For its many flaws, it’s hard to deny that technology has improved our ability to communicate with one another. We now have a huge range of options when it comes to speaking to our friends and family, whether we’re texting, IMing, or sending them emails.
With such a smorgasbord of choices available to us, it can be easy to forget the humble phone call. And according to new work published in the Journal of Experimental Psychology: General, a reticence to pick up the phone might also be robbing us of stronger connections with those we love.
In their first study, Amit Kumar from the University of Texas at Austin and Nicholas Epley from the University of Chicago looked at the experience of reconnecting with an old friend. Participants were first asked to think of someone they had fallen out of touch with, stating how long it had been since they interacted and rating the current closeness of their relationship.
Participants then imagined reconnecting with their old friend, and were asked whether they would prefer to contact them by phone or email and how they felt the interaction would go. They were then randomly assigned to actually connect with the friend either via email or by phone over the next week.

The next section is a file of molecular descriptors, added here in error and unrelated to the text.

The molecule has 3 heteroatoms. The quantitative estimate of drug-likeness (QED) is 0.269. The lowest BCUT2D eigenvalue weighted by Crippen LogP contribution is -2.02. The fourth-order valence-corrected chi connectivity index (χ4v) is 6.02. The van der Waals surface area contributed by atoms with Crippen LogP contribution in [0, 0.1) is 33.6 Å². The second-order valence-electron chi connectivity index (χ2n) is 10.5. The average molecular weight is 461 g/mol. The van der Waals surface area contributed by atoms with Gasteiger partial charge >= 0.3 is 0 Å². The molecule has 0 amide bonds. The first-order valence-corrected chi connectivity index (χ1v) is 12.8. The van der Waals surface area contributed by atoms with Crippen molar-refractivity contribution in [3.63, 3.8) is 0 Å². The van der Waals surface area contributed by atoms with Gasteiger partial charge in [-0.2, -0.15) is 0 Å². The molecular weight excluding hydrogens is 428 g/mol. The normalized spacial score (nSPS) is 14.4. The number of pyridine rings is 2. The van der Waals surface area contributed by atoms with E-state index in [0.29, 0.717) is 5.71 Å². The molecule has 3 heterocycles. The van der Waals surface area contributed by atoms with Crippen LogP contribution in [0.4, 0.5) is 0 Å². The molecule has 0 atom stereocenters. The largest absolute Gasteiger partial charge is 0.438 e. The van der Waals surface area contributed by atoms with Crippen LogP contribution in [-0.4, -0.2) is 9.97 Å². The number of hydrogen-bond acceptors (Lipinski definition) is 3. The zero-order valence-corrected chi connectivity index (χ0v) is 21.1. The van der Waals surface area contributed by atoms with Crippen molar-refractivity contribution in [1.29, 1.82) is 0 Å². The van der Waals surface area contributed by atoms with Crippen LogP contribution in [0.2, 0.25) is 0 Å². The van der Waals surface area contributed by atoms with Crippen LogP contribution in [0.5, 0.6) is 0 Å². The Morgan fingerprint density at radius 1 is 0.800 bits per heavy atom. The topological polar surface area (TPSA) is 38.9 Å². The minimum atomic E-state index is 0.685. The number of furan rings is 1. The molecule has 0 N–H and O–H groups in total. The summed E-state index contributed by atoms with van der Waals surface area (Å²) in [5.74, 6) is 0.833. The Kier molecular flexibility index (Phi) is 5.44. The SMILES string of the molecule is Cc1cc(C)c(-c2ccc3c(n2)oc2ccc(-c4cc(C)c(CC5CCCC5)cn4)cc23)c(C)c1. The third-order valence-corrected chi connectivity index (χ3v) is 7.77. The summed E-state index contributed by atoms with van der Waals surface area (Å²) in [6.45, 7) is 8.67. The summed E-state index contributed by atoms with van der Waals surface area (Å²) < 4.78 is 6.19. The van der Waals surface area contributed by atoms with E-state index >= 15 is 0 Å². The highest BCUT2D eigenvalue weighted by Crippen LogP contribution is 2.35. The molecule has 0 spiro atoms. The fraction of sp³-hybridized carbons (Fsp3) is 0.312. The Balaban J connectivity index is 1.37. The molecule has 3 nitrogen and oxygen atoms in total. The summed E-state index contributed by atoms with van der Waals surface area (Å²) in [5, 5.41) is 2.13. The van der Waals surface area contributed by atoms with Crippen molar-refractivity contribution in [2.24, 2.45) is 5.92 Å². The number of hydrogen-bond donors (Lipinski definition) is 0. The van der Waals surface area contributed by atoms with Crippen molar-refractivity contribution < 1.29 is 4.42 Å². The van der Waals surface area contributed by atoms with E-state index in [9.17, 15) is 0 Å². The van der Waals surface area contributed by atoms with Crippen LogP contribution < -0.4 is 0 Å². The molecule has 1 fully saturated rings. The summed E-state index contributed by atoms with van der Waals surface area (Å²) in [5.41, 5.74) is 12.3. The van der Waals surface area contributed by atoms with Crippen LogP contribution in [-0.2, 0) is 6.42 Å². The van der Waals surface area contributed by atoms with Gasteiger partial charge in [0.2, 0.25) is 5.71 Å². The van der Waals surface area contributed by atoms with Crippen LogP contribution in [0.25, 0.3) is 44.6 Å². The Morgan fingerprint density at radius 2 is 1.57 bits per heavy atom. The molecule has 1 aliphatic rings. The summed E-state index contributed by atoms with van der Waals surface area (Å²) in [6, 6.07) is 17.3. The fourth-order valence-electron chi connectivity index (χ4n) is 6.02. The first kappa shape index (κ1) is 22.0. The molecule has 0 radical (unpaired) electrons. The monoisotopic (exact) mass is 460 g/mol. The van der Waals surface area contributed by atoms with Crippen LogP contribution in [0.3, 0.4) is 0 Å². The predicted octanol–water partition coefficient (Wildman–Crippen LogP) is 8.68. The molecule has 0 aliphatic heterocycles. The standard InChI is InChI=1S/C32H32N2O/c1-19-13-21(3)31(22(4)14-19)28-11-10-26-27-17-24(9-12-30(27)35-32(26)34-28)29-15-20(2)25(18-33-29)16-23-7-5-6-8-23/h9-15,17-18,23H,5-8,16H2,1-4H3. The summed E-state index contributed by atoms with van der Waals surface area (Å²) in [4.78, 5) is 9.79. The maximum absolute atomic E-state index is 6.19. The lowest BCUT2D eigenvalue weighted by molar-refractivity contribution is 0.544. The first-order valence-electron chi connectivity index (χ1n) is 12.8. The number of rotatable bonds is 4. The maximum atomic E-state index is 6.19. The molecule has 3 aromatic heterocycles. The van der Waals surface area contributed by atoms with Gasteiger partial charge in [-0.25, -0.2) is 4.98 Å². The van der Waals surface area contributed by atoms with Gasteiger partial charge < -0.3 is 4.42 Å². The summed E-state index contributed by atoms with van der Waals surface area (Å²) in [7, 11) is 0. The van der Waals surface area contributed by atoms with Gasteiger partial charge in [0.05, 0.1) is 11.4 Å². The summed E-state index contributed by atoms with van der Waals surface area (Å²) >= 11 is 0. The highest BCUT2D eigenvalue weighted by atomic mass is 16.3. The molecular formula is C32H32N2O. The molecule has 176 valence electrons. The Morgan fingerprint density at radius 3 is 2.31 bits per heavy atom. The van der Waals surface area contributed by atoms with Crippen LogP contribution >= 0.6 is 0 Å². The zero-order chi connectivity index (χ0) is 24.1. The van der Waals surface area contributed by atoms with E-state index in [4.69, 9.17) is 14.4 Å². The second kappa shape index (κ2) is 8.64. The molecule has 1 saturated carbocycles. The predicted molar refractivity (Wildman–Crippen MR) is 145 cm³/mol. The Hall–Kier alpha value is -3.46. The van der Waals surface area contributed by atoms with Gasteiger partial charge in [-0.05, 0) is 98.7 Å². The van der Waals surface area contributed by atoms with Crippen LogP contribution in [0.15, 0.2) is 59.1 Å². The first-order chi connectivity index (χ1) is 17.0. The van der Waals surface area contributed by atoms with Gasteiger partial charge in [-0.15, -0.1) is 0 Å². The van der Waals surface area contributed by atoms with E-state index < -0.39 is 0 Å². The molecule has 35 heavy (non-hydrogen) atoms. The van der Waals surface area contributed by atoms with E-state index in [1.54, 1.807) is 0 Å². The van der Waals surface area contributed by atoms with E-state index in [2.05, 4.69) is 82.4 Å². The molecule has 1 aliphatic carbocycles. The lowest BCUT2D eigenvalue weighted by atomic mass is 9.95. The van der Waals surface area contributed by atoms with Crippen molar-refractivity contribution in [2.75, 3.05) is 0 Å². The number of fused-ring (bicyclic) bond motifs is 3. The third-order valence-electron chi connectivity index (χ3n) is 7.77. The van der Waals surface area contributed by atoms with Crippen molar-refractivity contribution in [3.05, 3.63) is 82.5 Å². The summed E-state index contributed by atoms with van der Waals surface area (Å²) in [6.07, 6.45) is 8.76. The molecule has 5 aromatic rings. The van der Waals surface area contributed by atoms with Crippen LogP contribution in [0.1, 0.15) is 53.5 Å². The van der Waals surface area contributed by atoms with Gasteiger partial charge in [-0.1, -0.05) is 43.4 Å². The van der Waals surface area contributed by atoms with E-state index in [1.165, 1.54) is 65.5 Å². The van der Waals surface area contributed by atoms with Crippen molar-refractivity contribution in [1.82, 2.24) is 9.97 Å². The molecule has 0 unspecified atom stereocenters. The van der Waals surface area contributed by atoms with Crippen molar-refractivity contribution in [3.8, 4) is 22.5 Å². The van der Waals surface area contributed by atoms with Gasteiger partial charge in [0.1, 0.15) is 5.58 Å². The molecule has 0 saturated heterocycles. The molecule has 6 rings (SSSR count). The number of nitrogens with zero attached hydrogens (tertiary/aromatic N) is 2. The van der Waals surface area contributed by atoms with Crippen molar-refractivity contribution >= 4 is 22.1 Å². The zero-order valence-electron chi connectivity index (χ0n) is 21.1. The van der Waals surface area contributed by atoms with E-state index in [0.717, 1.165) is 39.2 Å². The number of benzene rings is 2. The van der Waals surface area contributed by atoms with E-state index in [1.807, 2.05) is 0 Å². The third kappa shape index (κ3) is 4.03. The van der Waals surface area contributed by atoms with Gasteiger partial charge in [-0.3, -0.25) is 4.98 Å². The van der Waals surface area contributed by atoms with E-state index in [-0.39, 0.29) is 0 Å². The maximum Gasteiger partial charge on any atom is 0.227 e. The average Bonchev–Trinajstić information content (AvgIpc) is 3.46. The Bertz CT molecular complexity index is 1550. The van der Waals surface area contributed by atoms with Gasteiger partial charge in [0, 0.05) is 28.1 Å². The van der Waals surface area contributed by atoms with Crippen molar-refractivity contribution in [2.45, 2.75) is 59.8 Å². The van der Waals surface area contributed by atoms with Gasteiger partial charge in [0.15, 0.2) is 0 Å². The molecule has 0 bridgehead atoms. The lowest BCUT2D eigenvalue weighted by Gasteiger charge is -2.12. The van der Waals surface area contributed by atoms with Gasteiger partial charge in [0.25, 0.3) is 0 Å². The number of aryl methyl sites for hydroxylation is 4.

Even though the majority of participants believed they would form a stronger bond over the phone than via email, 67% stated they would prefer to get in touch by email (a number that rose to 72% among participants who successfully completed the full experiment). This may be because of perceived awkwardness: the majority also felt that a phone call would be more awkward. Of the participants who managed to get in touch with an old friend, those assigned to the phone condition reported feeling a significantly stronger bond than those assigned to the email condition — and in the end felt no more awkward.
The next study looked at new friends. Participants were put into pairs and assigned to one of three groups — text chat, audio chat, or video chat. To get close to their new friend, participants interacted via a “sharing game”, in which both parties ask and answer intimate questions (e.g. “can you describe a time you cried in front of another person?”). Before completing the tasks, participants predicted how well they would get to know their partner, how much they would enjoy the conversation, how strong a bond it would foster, and how awkward it would be to chat. Read more on this topic here.
Credit – Emily Reynolds, (digest.bps.org.uk)